Sports

Javy Báez has been better with the Mets than you think

Javy Báez

Javy Báez
Photo: Getty Images

It’s easy to forget that the Mets have existed recently. The biggest news coming out of Queens since they’ve fallen out of playoff contention have been Francisco Lindor and Javy Báez’s “thumbs down” debacle, Jacob deGrom getting hurt more often than Mr. Glass from Invincible, and a TikTok trend involving a Spider-Man villain, Kingpin, being a huge Mets fan.

Other than that, the Mets have been as relevant to the game of baseball as I have. They are guaranteed to finish under .500, and after one season with Francisco Lindor, the team’s huge offseason acquisition, the Mets offense finished 22nd in batting average, 24th in OPS, and recorded a -42.9 FanGraphs offensive WAR. Javy Báez was supposed to help the offense make like the Hokey Pokey and turn itself around. That is what it’s all about after all. However, if you’d been paying any attention to the Mets, what with all the talk of fans booing and this fantastic video of Báez missing a breaking ball by four feet:

You’d probably think the deadline acquisition of Báez was not working out at all. In reality though, Javy Báez has been one of the best hitters in baseball since landing in Queens.

Personally, I thought the Mets gave away too much in their No. 5 prospect, Pete Crow-Armstrong, when trading for Báez. El Mago had struggled mightily in 2021 to the tune of a .292 OBP (second-lowest of his career), .484 SLG, and 33.5 percent strikeout rate (eighth-highest in MLB). However, since joining the Mets, Báez has slashed .316/.387/.542. In just 44 games, his on-base percentage has been raised from .292 to .323. That’s three points behind his career-high OBP of .326, the same season Báez finished second in NL MVP voting.

Now the question is whether or not the Mets should keep Báez around for future seasons. While the numbers indicate that the Mets would be silly to let Báez walk away in free agency, the first impression Báez left on the Mets’ organization by calling out fans for booing and being called out by Mets’ President Sandy Alderson for calling out the fans, might have left a bad taste in the Mets’ mouths. Bad enough to let Báez walk away this coming offseason.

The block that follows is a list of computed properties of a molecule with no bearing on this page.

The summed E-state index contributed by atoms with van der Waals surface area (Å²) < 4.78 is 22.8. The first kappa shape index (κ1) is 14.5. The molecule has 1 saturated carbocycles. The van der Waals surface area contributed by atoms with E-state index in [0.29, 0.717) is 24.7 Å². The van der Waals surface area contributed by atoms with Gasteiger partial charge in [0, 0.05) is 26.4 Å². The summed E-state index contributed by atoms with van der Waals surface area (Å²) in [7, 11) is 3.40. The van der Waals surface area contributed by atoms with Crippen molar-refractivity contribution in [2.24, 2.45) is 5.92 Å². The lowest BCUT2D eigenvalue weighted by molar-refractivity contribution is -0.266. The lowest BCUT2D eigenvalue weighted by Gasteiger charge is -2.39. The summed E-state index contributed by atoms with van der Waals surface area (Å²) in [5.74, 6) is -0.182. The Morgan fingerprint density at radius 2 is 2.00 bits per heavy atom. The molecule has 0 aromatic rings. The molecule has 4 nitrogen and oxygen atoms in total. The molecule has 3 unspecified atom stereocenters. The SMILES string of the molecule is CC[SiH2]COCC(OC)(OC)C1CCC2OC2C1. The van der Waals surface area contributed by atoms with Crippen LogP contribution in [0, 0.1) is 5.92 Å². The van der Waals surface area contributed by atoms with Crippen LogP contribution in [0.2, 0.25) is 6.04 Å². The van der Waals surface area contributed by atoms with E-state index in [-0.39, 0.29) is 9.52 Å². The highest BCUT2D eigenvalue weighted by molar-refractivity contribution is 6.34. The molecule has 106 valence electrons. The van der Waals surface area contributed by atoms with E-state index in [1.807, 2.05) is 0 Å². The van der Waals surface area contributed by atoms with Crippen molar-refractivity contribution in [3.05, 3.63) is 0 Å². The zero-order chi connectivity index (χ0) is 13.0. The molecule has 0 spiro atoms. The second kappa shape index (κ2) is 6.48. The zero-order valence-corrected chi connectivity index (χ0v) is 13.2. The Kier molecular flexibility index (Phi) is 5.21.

While you never want to keep a player on your roster that doesn’t want to play there, it’s not impossible for players who made poor first impressions to reconcile with their teams. Take Pablo Sandoval. The former Giants’ slugger repeatedly bashed the Giants in 2014 after signing a deal with the Boston Red Sox. After his failed stint in Boston, Sandoval made a heartfelt apology to the Giants and their fans before signing with the team in 2017. While the big Panda energy from his days with the Giants in the early 2010’s were gone, the fans more or less welcomed Sandoval back with open arms even though he wasn’t the same player he once was.

Like I said, that’s not exactly the same situation Báez is in. Sandoval made a great first impression with Giants’ fans only to destroy his reputation in one swoop. It would be harder for Báez to reconcile with Mets’ fans and management, but it can definitely be done. Báez has talked in the past about wanting to re-sign with the Cubs in free agency, but if the Mets make like Marlon Brando and offer him a contract he can’t refuse, Báez could end up being a key member of that Mets’ offense for years to come.

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